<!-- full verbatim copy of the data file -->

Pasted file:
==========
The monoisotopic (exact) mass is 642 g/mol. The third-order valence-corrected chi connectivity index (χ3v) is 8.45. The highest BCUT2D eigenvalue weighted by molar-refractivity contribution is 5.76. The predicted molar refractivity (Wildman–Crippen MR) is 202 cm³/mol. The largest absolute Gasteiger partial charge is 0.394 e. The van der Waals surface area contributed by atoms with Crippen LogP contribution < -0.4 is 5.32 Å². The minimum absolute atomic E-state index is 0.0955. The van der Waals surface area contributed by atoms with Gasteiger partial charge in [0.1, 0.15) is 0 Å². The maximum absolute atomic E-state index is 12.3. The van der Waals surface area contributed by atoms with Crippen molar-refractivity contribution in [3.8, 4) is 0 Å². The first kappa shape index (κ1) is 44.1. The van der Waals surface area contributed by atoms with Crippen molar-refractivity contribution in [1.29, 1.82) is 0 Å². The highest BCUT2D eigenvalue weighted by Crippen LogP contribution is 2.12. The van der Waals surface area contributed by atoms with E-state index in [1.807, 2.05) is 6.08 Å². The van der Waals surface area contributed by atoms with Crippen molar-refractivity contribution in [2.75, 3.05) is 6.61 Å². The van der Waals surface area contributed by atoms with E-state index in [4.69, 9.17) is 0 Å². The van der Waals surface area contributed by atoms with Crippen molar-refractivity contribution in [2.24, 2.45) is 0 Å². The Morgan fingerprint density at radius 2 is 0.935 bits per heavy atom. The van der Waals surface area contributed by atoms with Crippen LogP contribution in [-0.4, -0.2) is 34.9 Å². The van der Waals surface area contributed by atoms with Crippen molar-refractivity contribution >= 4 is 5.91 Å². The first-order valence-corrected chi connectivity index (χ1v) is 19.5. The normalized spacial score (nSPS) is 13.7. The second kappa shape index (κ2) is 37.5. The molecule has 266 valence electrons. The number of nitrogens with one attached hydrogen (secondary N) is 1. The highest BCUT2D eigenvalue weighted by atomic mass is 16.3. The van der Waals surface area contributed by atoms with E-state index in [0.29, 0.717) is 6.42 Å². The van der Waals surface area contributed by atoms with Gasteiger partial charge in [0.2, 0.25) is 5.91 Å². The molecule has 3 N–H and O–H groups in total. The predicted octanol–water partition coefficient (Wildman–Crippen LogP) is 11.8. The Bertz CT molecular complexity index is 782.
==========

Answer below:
The monoisotopic (exact) mass is 642 g/mol. The third-order valence-corrected chi connectivity index (χ3v) is 8.45. The highest BCUT2D eigenvalue weighted by molar-refractivity contribution is 5.76. The predicted molar refractivity (Wildman–Crippen MR) is 202 cm³/mol. The largest absolute Gasteiger partial charge is 0.394 e. The van der Waals surface area contributed by atoms with Crippen LogP contribution < -0.4 is 5.32 Å². The minimum absolute atomic E-state index is 0.0955. The van der Waals surface area contributed by atoms with Gasteiger partial charge in [0.1, 0.15) is 0 Å². The maximum absolute atomic E-state index is 12.3. The van der Waals surface area contributed by atoms with Crippen molar-refractivity contribution in [3.8, 4) is 0 Å². The first kappa shape index (κ1) is 44.1. The van der Waals surface area contributed by atoms with Crippen molar-refractivity contribution in [1.29, 1.82) is 0 Å². The highest BCUT2D eigenvalue weighted by Crippen LogP contribution is 2.12. The van der Waals surface area contributed by atoms with E-state index in [1.807, 2.05) is 6.08 Å². The van der Waals surface area contributed by atoms with Crippen molar-refractivity contribution in [2.75, 3.05) is 6.61 Å². The van der Waals surface area contributed by atoms with E-state index in [4.69, 9.17) is 0 Å². The van der Waals surface area contributed by atoms with Crippen molar-refractivity contribution in [2.24, 2.45) is 0 Å². The Morgan fingerprint density at radius 2 is 0.935 bits per heavy atom. The van der Waals surface area contributed by atoms with Crippen LogP contribution in [-0.4, -0.2) is 34.9 Å². The van der Waals surface area contributed by atoms with Crippen molar-refractivity contribution >= 4 is 5.91 Å². The first-order valence-corrected chi connectivity index (χ1v) is 19.5. The normalized spacial score (nSPS) is 13.7. The second kappa shape index (κ2) is 37.5. The molecule has 266 valence electrons. The number of nitrogens with one attached hydrogen (secondary N) is 1. The highest BCUT2D eigenvalue weighted by atomic mass is 16.3. The van der Waals surface area contributed by atoms with E-state index in [0.29, 0.717) is 6.42 Å². The van der Waals surface area contributed by atoms with Gasteiger partial charge in [0.2, 0.25) is 5.91 Å². The molecule has 3 N–H and O–H groups in total. The predicted octanol–water partition coefficient (Wildman–Crippen LogP) is 11.8. The Bertz CT molecular complexity index is 782.